This year’s ambitious theme is British Literary Classics of the 19th Century, and our selections are “Emma” by Jane Austen, “Far from the Madding Crowd” by Thomas Hardy, “Great Expectations” by Charles Dickens, and “The Mill on the Floss” by George Eliot. These authors represent the great age of British novelists and our four novels are among the best of the era. They were written as the Industrial Revolution began to transform England forever and usher in the upheaval, uncertainty, and excitement of the modern age. Copies of the featured books are available for checkout at the Library’s Information Desk and available in free down-loadable e-book format from Project Gutenberg. And for reluctant readers, or those of you in a time crunch, the good news is that all four of our selections are also available from the library in DVD format!

First up, on Thursday, January 29, is “Emma,” Jane Austen’s beloved comedy of manners. Lovely, privileged, and headstrong Emma Woodhouse is the doyenne of her small county society. She takes a keen interest in the affairs of her neighbors and enlivens her quiet, uneventful life with efforts at match-making. The characters in Emma’s circle are drawn with good-natured humor, the plot entertains, and the dialogue sparkles. In the end, Emma finds out the hard way that people don’t fall in love according to plan, but the outcome is happier than even she could have planned.

In “Far from the Madding Crowd,” February’s book selection, beautiful, willful, and independent Bathsheba Everdene attracts the passionate attentions of three very different suitors in a 19th century English village. Like her biblical namesake, the choices she unwittingly makes cause catastrophe for the men who love her and particular heartbreak for Gabriel Oak, a man of stalwart courage and integrity.  Set against a backdrop of the lush English countryside and the rhythms of rural life, this is an absorbing, beautifully descriptive, character-driven masterpiece.

greatFor March 26th, we’ll read Charles Dickens’ “Great Expectations,” the story of orphaned Pip, his desperate early years, his struggles to overcome his past, and his dreams of becoming a gentleman.  Drawing on Dickens’ frequent themes of Victorian wealth and poverty, love and rejection, weakness or strength of character, and the eventual triumph of good over evil, the novel weaves multiple storylines into a tight plot, imagines scenes rich in comedy and pathos, and introduces a succession of unforgettable characters.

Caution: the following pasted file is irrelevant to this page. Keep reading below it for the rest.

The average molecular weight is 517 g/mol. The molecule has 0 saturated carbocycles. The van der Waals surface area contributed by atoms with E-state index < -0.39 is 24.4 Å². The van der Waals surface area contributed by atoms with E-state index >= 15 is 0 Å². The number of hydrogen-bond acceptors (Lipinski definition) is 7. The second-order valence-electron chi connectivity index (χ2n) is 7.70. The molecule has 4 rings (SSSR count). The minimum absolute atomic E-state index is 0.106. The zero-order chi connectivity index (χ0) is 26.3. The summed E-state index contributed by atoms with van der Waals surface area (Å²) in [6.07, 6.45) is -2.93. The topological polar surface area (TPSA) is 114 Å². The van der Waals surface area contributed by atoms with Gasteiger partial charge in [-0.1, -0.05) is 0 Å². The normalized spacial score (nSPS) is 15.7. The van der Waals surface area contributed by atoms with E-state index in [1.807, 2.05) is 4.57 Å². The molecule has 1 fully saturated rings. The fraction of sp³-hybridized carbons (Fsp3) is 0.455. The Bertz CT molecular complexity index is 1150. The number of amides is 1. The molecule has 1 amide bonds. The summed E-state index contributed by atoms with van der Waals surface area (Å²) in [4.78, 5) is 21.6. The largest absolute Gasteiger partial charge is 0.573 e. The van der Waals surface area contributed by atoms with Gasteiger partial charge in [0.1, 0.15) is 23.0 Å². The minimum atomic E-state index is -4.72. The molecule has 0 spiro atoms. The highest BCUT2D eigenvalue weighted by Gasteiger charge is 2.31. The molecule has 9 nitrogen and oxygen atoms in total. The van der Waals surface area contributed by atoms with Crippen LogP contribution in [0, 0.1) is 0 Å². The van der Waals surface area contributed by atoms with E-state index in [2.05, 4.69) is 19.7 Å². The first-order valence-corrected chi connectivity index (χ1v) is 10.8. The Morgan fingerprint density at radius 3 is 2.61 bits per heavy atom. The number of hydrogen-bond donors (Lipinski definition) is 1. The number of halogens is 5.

We’ll finish up on Thursday, April 30, with “The Mill on the Floss” by George Eliot.  The most autobiographical of all Eliot’s novels, this is a tale of English rural life, rival families, and sibling relationships.  As a child, Maggie Tulliver is independent and intellectually curious, but her thirst for knowledge and desire for meaningful relationships is eclipsed by family financial calamity and thwarted by her conventional rural community.  As she grows to womanhood, tensions with her family and community increase, and the novel explores the conflicts of love and loyalty and between desire and responsibility.

millPlease join us to discuss the first book in this winter series, Jane Austen’s “Emma,” on Thursday, January 29th, at 7:00 p.m. in the library’s Groesbeck Room.





Posted in: Adult Services, For Adults, library services, Mercury Column, News

Leave a Comment (0) →

Thursday’s Book Discussion!

index3ALTS5PAThursday at 7:00 pm in the Grosebeck Room at Manhattan Public Library will be our final event in our Big Read programs regarding the book “The Things They Carried” by Tim O’Brien. We are especially excited to have Dr. Kim Stanley, a professor at McPherson College and a representative of the Kansas Humanities Council, here in Manhattan to lead our discussion. Dr. Stanley is very knowledgeable about this book and promises to provide an informative and lively discussion. Refreshments will be served. Join us for this interesting discussion!

Posted in: Adult Services, For Adults

Leave a Comment (0) →
Page 1 of 3 123